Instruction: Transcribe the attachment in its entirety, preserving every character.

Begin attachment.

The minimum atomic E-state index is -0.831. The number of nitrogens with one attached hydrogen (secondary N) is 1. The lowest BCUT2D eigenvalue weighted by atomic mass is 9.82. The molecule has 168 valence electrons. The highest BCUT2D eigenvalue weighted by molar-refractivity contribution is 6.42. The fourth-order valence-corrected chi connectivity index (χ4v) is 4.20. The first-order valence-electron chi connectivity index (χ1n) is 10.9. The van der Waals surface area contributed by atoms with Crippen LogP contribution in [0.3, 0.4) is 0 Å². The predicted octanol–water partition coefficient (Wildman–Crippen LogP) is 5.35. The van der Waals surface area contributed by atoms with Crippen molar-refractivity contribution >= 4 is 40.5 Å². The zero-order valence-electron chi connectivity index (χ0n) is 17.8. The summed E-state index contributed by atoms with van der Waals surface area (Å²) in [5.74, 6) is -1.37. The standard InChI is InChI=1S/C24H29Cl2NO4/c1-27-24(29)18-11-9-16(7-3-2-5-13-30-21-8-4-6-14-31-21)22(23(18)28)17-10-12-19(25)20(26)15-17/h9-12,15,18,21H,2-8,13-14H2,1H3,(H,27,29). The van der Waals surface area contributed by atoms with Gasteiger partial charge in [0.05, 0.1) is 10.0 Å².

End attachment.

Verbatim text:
The minimum atomic E-state index is -0.831. The number of nitrogens with one attached hydrogen (secondary N) is 1. The lowest BCUT2D eigenvalue weighted by atomic mass is 9.82. The molecule has 168 valence electrons. The highest BCUT2D eigenvalue weighted by molar-refractivity contribution is 6.42. The fourth-order valence-corrected chi connectivity index (χ4v) is 4.20. The first-order valence-electron chi connectivity index (χ1n) is 10.9. The van der Waals surface area contributed by atoms with Crippen LogP contribution in [0.3, 0.4) is 0 Å². The predicted octanol–water partition coefficient (Wildman–Crippen LogP) is 5.35. The van der Waals surface area contributed by atoms with Crippen molar-refractivity contribution >= 4 is 40.5 Å². The zero-order valence-electron chi connectivity index (χ0n) is 17.8. The summed E-state index contributed by atoms with van der Waals surface area (Å²) in [5.74, 6) is -1.37. The standard InChI is InChI=1S/C24H29Cl2NO4/c1-27-24(29)18-11-9-16(7-3-2-5-13-30-21-8-4-6-14-31-21)22(23(18)28)17-10-12-19(25)20(26)15-17/h9-12,15,18,21H,2-8,13-14H2,1H3,(H,27,29). The van der Waals surface area contributed by atoms with Gasteiger partial charge in [0.05, 0.1) is 10.0 Å².